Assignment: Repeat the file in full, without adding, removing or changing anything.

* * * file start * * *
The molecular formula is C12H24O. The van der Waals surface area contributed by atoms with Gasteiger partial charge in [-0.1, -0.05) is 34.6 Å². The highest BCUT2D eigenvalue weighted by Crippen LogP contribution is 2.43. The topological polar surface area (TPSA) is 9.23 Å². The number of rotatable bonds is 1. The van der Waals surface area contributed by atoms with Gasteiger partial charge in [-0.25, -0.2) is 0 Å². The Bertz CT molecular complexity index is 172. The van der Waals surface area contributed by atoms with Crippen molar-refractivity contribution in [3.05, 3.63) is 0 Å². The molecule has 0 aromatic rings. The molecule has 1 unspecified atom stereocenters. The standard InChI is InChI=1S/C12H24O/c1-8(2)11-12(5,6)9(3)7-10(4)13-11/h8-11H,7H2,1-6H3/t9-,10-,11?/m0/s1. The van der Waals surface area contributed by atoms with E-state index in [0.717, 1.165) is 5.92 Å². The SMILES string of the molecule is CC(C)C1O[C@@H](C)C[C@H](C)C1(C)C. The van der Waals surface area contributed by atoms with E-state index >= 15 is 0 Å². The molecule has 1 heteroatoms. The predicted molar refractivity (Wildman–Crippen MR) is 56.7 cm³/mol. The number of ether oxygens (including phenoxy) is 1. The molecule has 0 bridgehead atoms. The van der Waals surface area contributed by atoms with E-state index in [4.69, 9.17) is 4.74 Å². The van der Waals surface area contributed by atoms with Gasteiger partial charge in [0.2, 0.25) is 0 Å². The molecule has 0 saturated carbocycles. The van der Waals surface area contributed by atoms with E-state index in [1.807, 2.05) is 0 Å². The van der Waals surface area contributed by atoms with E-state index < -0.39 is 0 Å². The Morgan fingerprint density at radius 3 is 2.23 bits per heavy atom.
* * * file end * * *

The molecular formula is C12H24O. The van der Waals surface area contributed by atoms with Gasteiger partial charge in [-0.1, -0.05) is 34.6 Å². The highest BCUT2D eigenvalue weighted by Crippen LogP contribution is 2.43. The topological polar surface area (TPSA) is 9.23 Å². The number of rotatable bonds is 1. The van der Waals surface area contributed by atoms with Gasteiger partial charge in [-0.25, -0.2) is 0 Å². The Bertz CT molecular complexity index is 172. The van der Waals surface area contributed by atoms with Crippen molar-refractivity contribution in [3.05, 3.63) is 0 Å². The molecule has 0 aromatic rings. The molecule has 1 unspecified atom stereocenters. The standard InChI is InChI=1S/C12H24O/c1-8(2)11-12(5,6)9(3)7-10(4)13-11/h8-11H,7H2,1-6H3/t9-,10-,11?/m0/s1. The van der Waals surface area contributed by atoms with E-state index in [0.717, 1.165) is 5.92 Å². The SMILES string of the molecule is CC(C)C1O[C@@H](C)C[C@H](C)C1(C)C. The van der Waals surface area contributed by atoms with E-state index >= 15 is 0 Å². The molecule has 1 heteroatoms. The predicted molar refractivity (Wildman–Crippen MR) is 56.7 cm³/mol. The number of ether oxygens (including phenoxy) is 1. The molecule has 0 bridgehead atoms. The van der Waals surface area contributed by atoms with E-state index in [4.69, 9.17) is 4.74 Å². The van der Waals surface area contributed by atoms with Gasteiger partial charge in [0.2, 0.25) is 0 Å². The molecule has 0 saturated carbocycles. The van der Waals surface area contributed by atoms with E-state index in [1.807, 2.05) is 0 Å². The van der Waals surface area contributed by atoms with E-state index < -0.39 is 0 Å². The Morgan fingerprint density at radius 3 is 2.23 bits per heavy atom.